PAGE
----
IFOA: The Schlögel Archive is an extremely ambitious and expansive project that sprang from your new book, The Search for Heinrich Schlögel. Can you tell our readers a little bit about it?
Martha Baillie: The Schlögel Archive started as an impulsive gesture. I’d arrived at a point in the novel where I couldn’t see how to proceed. Rather than tear at the prose, searching for answers, I decided to send the text away from me. By inscribing the novel on the back of picture postcards, I could briefly escape from words into pictures.
Because Inuit myths figure in the novel—myths in which souls migrate from human to raven to seal—the act of scattering Heinrich made sense to me. I felt a longing to send Heinrich, handwritten, on a journey through “real” time from author to reader.
I asked people to record themselves reading each card they received. A supremely generous friend, Gregory Sharp, started scanning the cards before they were sent and created the digital archive.
IFOA: You mention that you created the Schlögel Archive after writing multiple drafts of your novel and realizing that “an element was still missing.” Do you feel that it has complemented the novel in a productive way for you?
Baillie: Yes. Willing readers of random passages, who did not require that I offer solutions not yet available, sustained the evolving novel. My manuscript, quite literally, was having life breathed into it. I’d cycle around the city, making recording “house calls” with my laptop, while more tech-confident postcard-receivers read into their iPhones and sent me their files. Sometimes the passage being read by an expressive voice was one I’d deleted from the novel. I’d listen carefully, wondering if I ought to reinstate the words. Passages of the novel now belonged, in my mind, to certain readers.
IFOA: How do you find intertextual elements in the Schlögel Archive (sound, image, text) to be important to The Search for Heinrich Schlögel?
Baillie: Central to the novel is the question of how storytelling of many sorts contributes to the formation of identity. The postcards that I’ve used were donated by friends or bought by me (recently or decades ago) or created for my project from photos I found on the Internet: historic images from a national archive and holiday snapshots posted by tourists. The postcards have allowed me to draw upon an already existing collective visual narrative that hovers in our psyches, a narrative sold at tourist sites and in the gift shops of art galleries and museums, one sent across oceans and stored in closets. The picture on the front of each card adds a layer of meaning to the words inscribed on the back.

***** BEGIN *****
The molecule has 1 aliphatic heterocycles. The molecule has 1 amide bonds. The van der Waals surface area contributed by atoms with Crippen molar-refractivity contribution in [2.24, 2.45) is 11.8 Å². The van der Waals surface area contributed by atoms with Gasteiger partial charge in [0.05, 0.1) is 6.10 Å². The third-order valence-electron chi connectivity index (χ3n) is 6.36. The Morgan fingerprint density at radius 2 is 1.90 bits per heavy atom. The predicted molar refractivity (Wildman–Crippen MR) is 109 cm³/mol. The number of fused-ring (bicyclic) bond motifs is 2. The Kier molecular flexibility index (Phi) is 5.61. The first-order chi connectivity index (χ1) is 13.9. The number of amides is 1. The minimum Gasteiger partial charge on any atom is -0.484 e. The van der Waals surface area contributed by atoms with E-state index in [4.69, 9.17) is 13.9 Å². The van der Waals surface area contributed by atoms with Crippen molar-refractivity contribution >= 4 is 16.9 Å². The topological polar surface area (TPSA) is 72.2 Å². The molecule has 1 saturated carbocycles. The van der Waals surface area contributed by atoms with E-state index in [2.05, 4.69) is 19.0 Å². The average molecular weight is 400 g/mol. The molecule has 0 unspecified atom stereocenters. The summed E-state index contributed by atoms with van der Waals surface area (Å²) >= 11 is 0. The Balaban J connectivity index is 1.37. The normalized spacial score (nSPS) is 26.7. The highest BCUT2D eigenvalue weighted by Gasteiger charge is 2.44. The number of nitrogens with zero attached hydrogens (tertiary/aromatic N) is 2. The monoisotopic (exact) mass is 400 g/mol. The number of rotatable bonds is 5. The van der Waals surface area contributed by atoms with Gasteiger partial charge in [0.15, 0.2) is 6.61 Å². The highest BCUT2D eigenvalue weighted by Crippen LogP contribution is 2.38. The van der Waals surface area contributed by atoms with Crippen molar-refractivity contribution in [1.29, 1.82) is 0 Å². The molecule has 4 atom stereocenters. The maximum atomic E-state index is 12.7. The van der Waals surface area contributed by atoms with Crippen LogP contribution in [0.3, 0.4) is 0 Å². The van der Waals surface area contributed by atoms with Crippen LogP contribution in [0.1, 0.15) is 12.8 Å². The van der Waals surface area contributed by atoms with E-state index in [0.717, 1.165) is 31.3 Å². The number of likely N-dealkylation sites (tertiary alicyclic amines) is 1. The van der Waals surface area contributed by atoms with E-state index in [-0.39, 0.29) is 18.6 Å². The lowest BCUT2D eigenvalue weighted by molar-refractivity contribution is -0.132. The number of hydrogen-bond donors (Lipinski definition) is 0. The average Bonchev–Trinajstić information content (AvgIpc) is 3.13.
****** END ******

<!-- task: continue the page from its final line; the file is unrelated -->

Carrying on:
The recorded voices of so many different readers make audio-palpable, to my ear, how differently a text or story inhabits each reader.
I couldn’t imagine writing a novel set in the Canadian north without exploring by as many means as possible who is doing the telling and why.
IFOA: The book is a narrative about piecing together identity through archival fragments, and the Schlögel Archive further divides the coherence of the novelistic form. Can you speak to the novel’s discussion of fragmentation?
Baillie: Fragmentation is not overtly discussed in the novel, I don’t think. But it is inherent to the work. The first part of the novel takes place in Germany and is quite fragmented, though set in a manicured, highly organized landscape. The fragmentation possibly corresponds to Heinrich’s unformed sense of self, or derives from the archivist’s incomplete knowledge of her subject. Possibly, as elsewhere in the novel, it offers a commentary upon the nature of time. It’s up to the reader to decide.
On Baffin Island, the story unfolds in a very unstable landscape of shifting rock and sand, of torrents fed by melting glaciers, of moraines mortared together by concealed ice. In this setting, Heinrich’s experience is further fragmented by inexplicable visions.
The duty of the storyteller is to lure unsettled experience into a polished form, then hold the pieces steady until they break free once more. The bound book, and the shifting archive—between these two locations Heinrich travels back and forth.
IFOA: How did your physical research (hiking into Auyuittuq park, spending time in Pangnirtung, crossing the Arctic circle on foot) contribute to your writing?
Baillie: The long hike that I took in Auyuittuq park and the time I spent in Pangnirtung allowed me to write the novel. That physical research changed everything, as I’d hoped it would.
Martha Baillie is the author of four novels, including her latest, The Search for Heinrich Schlögel. On November 1, she participates in a round table discussing life, death and the human struggle, and the challenges of capturing these accurately and compassionately in fiction.